For a close-up look at how Beijingers treat their restaurants as party venues and not just places for a meal, take a trip to Ghost Street. This 1.4km strip of Dongzhimennei Dajie is home to over 150 restaurants that attract everyone from hipsters to office workers, man-bag-toting businessmen and families, as well as the odd celebrity.
It never closes, making it one of Běijīng’s most buzzing streets, and it’s especially fun on Friday and Saturday nights. Traffic slows to a crawl as the restaurant workers line the side of the road trying to entice passing cars to stop at their joint. Crowds of people spill out onto the pavement waiting for a free table while clacking open sunflower seeds, as the sweating staff rush around delivering food and beers to people celebrating the end of the week.
Most styles of Chinese cuisine are represented on Ghost Street, but it’s best known for its hotpot and spicy seafood restaurants.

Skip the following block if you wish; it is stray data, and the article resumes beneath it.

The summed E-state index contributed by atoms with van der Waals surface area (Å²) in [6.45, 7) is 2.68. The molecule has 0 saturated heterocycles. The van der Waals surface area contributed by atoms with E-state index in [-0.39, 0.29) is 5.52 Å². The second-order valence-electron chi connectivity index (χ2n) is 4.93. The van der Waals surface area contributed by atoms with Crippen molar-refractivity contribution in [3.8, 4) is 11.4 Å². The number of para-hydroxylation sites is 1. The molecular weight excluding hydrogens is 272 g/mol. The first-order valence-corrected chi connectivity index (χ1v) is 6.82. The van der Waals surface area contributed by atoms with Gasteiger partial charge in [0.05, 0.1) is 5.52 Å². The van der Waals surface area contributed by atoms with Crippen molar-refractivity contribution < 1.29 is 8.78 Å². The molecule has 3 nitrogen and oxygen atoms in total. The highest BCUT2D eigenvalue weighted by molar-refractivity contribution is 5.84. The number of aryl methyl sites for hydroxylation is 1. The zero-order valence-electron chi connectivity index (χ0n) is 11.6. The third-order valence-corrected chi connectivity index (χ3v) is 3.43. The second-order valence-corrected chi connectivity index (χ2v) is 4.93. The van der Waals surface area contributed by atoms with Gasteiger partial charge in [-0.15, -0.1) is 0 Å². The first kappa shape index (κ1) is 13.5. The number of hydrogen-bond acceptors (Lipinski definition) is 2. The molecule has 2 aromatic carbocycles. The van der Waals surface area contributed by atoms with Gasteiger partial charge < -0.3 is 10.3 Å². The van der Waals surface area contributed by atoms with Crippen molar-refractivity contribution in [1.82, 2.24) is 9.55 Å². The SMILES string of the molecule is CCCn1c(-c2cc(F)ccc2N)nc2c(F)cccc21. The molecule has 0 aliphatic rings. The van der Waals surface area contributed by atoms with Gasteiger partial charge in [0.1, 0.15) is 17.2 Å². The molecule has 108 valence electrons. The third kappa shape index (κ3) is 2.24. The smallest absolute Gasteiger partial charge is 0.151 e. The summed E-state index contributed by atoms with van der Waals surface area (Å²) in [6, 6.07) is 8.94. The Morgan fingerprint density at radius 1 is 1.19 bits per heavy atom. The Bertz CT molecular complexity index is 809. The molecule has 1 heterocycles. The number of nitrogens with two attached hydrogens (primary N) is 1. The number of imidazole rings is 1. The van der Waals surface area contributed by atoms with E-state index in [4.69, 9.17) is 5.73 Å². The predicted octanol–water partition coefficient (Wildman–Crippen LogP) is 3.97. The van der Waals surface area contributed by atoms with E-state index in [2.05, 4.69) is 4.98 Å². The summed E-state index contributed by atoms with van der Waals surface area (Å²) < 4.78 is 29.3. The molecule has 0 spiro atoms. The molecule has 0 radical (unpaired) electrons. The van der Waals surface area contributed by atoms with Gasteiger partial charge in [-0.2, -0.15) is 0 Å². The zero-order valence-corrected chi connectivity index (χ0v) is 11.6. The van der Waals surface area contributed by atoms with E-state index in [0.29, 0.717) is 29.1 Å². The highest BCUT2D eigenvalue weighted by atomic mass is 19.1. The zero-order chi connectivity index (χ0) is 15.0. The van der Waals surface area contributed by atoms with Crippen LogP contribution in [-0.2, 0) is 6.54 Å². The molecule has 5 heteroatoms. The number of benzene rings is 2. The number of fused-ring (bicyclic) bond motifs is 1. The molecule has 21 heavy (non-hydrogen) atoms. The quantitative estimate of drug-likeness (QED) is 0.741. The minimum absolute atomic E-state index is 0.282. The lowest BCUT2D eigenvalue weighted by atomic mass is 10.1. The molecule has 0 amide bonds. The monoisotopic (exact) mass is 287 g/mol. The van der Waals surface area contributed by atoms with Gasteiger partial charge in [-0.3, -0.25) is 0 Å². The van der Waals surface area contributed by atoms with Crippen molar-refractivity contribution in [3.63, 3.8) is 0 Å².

The giant Xiǎo Yú Shān is always jammed with people cracking open crayfish and shrimp. For classic Běijīng-style hotpot, try Supreme Hotpot .
Ghost Street gets its English name from a mistranslation for the Chinese nickname of the street, Gui Jie (簋街). 簋 (pronounced 'guǐ') is an ancient bronze food vessel, a statue of which you can find at the far eastern end of Dongzhimennei Dajie, by the 2nd Ring Rd, but it’s pronounced the same as 鬼 – Chinese for ghost.
Sadly its signature red lanterns, which for years lined both sides of the street, lending it a unique look, were torn down by overzealous local officials in 2014 – they were a fire risk, apparently.